The research shows that ADHD children are rejected way more often than their neurotypical peers, which is so sad. And those of us who are ADHD adults now are dealing of the fallout with that. But that’s a podcast for another day. There’s lots of negative feedback coming from teachers, from coaches, and probably from parents to these ADHD kiddos. And if you are someone who either has a child with ADHD, or you were a child with ADHD, this type of feedback is going to sound so familiar to you. For example, if Jimmy would just apply himself, he would do so well in this class, or Susan knows the material, but she needs to slow down and pay attention because she’s making silly mistakes. I can’t tell you how many times I got that feedback as a student with ADHD. Little did we know that I had ADHD I wasn’t diagnosed until the age of 21. child with ADHD is asked to have a lot of trouble with transitions, a lot of trouble with sleep a lot of trouble with following a schedule and just kind of fitting into a neurotypical society.

Now, what you need to know is that the diagnostic criteria for ADHD was developed for children. And so there is no specific diagnostic criteria for adults. So that means that most clinicians don’t really know much about ADHD. And the general population with ADHD, the general adult population with ADHD, also doesn’t really know much about ADHD, which is why I started this podcast because as I began to learn about ADHD when I owned a tutoring center, and I was researching ADHD, in order to help my students, I learned so much in that like two year period when I was on a research binge for ADHD, and I was reading all the books and I was just trying to discern how I could be most helpful to my students, I learned so much about the ADHD brain that I never knew, even as someone diagnosed with ADHD, and it changed my life. And what I’m hoping is that this podcast, and the information contained in it changes your life. So let’s talk about what ADHD looks like in adults.

The thing with ADHD adults is that they have gotten very used to masking their symptoms, meaning most ADHD adults work really, really hard to hide their symptoms from the outside world, we’ve experienced so much rejection because of our symptoms as children, that now as adults, we try. I mean, we’re working real hard to mask the symptoms, and to hide them from the outside world. This means that most adults with ADHD are presenting quote unquote, typically, most of the time, we can kind of fake it in a lot of ways. Depending on how severe our ADHD is. However, the behind the scenes is usually wild. So let me say it again, as ADHD adults, we work really, really hard to hide our impairments and our symptoms from the outside world because we don’t want anyone seeing it and making fun of us or rejecting us or firing us or not being our friend because of our pesky little symptoms and impairments. But what that means is that our homes, our closets, our cars, our bank accounts, anything behind the scenes is usually chaotic, and wild. So what we’re gonna do is we’re going to go through the ADHD symptoms as they present in adults.

Now, this is a list of symptoms that I have on my website. I have adhd.com and it’s compiled from the work of Dr. Russell Barkley Dr. Russell Ramsey, Dr. Ned Halliwell, and Dr. Ari Tuckman. So this is a compilation of how the symptoms present in our real life as adults. Okay, so we’re gonna start with the most obvious symptom, which is distractibility. Now, it’s really important that you know that ADHD has nothing to do with not being able to pay attention or too little attention. More accurately, somebody with ADHD struggles to regulate their attention, meaning I have just as much attention as a neurotypical human. However, I struggle to regulate where I put that attention, meaning anything that’s distracting.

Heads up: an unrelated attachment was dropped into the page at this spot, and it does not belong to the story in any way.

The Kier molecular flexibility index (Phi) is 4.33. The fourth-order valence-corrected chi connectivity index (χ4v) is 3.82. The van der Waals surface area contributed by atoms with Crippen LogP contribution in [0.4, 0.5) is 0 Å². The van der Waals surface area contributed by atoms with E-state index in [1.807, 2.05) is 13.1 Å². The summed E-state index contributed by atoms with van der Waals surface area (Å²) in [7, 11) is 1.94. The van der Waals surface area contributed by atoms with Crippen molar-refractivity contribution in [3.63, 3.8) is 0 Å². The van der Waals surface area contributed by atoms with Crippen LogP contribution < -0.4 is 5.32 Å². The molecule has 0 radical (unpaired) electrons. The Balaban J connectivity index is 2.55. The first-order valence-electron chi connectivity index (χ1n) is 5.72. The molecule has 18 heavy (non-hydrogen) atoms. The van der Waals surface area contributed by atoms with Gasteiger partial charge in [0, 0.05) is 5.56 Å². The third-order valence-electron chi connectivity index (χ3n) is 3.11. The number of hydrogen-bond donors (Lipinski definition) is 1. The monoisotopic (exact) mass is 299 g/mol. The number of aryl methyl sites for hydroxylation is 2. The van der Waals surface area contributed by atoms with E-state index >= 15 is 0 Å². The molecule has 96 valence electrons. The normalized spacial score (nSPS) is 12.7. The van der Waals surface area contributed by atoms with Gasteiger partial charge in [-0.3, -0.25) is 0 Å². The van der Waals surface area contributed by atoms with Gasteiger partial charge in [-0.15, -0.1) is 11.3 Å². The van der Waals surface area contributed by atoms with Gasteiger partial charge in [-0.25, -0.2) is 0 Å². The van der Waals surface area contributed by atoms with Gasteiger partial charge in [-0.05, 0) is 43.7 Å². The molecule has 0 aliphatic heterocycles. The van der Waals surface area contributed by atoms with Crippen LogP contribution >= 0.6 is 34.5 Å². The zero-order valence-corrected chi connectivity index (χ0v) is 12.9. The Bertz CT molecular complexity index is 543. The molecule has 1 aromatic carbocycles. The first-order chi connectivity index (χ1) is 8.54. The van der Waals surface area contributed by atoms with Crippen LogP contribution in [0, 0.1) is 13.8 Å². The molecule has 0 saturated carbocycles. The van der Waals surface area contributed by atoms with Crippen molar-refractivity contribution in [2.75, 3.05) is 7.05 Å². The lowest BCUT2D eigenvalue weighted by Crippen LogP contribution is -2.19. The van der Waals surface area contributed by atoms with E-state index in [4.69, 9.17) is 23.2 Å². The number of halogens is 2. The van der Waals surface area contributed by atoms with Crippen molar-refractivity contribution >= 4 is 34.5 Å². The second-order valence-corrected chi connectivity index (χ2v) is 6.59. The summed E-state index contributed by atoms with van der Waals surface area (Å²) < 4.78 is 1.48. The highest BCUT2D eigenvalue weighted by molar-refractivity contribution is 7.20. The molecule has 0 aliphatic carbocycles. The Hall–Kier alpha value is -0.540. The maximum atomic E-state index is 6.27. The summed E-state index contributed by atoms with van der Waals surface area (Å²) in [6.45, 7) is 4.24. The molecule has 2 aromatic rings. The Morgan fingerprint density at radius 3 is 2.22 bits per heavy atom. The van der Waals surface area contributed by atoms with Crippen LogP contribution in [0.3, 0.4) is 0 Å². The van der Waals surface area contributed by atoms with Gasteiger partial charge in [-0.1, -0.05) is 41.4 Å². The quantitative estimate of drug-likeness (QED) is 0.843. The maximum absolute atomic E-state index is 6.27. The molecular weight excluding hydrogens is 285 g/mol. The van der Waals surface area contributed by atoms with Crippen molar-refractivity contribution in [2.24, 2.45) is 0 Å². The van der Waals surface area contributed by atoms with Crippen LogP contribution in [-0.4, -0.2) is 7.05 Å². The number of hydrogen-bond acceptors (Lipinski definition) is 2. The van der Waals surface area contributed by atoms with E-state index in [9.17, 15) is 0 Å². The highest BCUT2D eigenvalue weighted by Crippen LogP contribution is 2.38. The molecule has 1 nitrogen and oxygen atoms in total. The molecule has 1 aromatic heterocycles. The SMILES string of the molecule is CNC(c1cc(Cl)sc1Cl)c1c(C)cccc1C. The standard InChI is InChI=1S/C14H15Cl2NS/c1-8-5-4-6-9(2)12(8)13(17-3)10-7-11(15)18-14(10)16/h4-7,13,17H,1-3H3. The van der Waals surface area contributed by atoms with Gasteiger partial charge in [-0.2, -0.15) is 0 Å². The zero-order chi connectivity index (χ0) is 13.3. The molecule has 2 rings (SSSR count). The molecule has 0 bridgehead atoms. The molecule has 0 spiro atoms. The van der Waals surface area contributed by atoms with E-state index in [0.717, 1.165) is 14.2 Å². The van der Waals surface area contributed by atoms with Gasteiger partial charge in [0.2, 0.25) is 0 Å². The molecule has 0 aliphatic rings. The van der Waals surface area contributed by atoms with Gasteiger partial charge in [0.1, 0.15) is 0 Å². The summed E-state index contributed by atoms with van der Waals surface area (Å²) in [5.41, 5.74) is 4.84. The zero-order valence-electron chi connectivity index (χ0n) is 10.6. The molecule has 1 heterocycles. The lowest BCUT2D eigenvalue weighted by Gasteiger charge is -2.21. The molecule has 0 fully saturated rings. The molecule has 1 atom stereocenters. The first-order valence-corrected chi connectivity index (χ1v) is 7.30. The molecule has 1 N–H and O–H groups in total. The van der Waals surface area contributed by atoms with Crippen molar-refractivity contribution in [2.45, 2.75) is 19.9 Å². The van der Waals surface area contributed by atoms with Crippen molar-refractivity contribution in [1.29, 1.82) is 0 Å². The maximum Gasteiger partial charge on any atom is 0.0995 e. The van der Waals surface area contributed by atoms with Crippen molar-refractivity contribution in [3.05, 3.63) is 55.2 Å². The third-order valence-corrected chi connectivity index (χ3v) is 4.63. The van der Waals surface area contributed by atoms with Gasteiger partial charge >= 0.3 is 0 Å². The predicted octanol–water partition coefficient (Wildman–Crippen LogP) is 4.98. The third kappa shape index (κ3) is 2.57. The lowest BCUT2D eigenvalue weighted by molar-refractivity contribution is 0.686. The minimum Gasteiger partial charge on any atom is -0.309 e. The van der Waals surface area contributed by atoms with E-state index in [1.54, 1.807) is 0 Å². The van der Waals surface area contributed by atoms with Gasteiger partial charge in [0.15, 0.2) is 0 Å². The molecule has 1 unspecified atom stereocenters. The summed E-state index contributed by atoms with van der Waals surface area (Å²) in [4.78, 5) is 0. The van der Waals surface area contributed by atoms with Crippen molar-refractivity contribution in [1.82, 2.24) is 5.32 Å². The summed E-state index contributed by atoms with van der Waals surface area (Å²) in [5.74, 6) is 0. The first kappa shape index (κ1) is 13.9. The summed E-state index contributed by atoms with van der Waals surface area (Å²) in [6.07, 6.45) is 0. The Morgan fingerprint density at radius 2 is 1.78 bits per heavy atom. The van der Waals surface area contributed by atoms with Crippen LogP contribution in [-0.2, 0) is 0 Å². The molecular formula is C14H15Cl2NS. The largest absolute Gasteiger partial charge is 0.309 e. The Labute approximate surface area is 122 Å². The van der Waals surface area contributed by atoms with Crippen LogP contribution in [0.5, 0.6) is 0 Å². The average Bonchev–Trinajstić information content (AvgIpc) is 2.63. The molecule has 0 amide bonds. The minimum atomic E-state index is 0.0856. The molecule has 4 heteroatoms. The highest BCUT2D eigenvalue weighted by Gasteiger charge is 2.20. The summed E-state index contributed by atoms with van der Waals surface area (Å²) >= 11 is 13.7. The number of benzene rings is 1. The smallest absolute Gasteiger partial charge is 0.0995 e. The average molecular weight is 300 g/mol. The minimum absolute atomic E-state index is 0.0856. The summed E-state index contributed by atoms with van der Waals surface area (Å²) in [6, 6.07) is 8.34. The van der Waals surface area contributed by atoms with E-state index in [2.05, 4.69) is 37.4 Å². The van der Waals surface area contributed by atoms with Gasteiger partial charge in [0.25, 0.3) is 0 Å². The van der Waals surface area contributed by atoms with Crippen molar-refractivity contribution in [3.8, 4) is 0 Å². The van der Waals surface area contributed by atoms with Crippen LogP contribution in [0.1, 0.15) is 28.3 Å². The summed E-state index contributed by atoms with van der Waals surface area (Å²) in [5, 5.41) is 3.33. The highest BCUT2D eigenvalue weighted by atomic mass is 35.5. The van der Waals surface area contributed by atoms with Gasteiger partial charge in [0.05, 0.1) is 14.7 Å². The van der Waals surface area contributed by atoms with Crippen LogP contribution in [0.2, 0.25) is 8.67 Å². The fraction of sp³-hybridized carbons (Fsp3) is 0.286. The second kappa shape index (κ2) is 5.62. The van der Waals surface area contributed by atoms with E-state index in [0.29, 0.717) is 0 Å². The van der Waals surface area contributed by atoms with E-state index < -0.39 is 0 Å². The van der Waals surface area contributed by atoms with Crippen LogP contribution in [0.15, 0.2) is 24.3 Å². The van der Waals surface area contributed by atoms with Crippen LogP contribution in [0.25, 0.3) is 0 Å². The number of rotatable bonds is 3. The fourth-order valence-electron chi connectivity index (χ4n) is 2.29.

For example, right now, there are literally landscapers outside of my window, super distracted by it. My brain wants to go there and I’m constantly having to pull myself back to the task at hand, which is speaking to you, dear listener. So the inability to ignore irrelevant stimulus like noises, conversations or visual things, or even like the tag in my shirt, if it’s very scratchy, that’s a stimulus that I really struggle to ignore. Inability to block out unnecessary thoughts. So the intrusive thoughts that come, they are very distracting. It’s not that I don’t have attention, I just struggle to regulate my attention. It’s hard for me to focus on the task at hand. So like I said, I’m sitting in my office, actually, that’s not true. I am standing in my office, and I am recording this podcast and I’m talking to you and I’m thinking about you. And I’m hoping that this is useful to you. And out of the corner of my eye, I’m seeing the landscapers with their leaf blowers, at my office building, I’m very distracted by that it is irrelevant, it doesn’t matter to me, it doesn’t matter to you, and yet it is happening and my attention is drawn to it. So it’s not an attention deficit. I don’t have too little attention. It’s just I struggle to regulate, where I put my attention.

One of the ways that this plays out in adults is that we can’t seem to stick to one thing long enough to finish it. And so we we leave a lot of projects unfinished. Alright, the next symptom is impulsivity. For an adult. This means that there’s no stop and think moment before we act or speak. Dr. Ned Halliwell jokes. And I love this that the ADHD brain is like a Ferrari engine with bicycle brakes. We are fast and we go Go, go, go go. But we don’t have the brakes to stop. And think and consider. If this is a good thing to say. Or if this is a good thing to do. We just kind of go go go. So we interrupt people a lot. We make rash decisions, jump to conclusions, have very little patience for waiting our turn. We often react really quickly, and we’re impulsively saying yes to things or starting projects, we often take on too much because of that impulsivity. For someone who is considered hyperactive or combined type ADHD, there is a sort of restlessness or agitation that comes with that.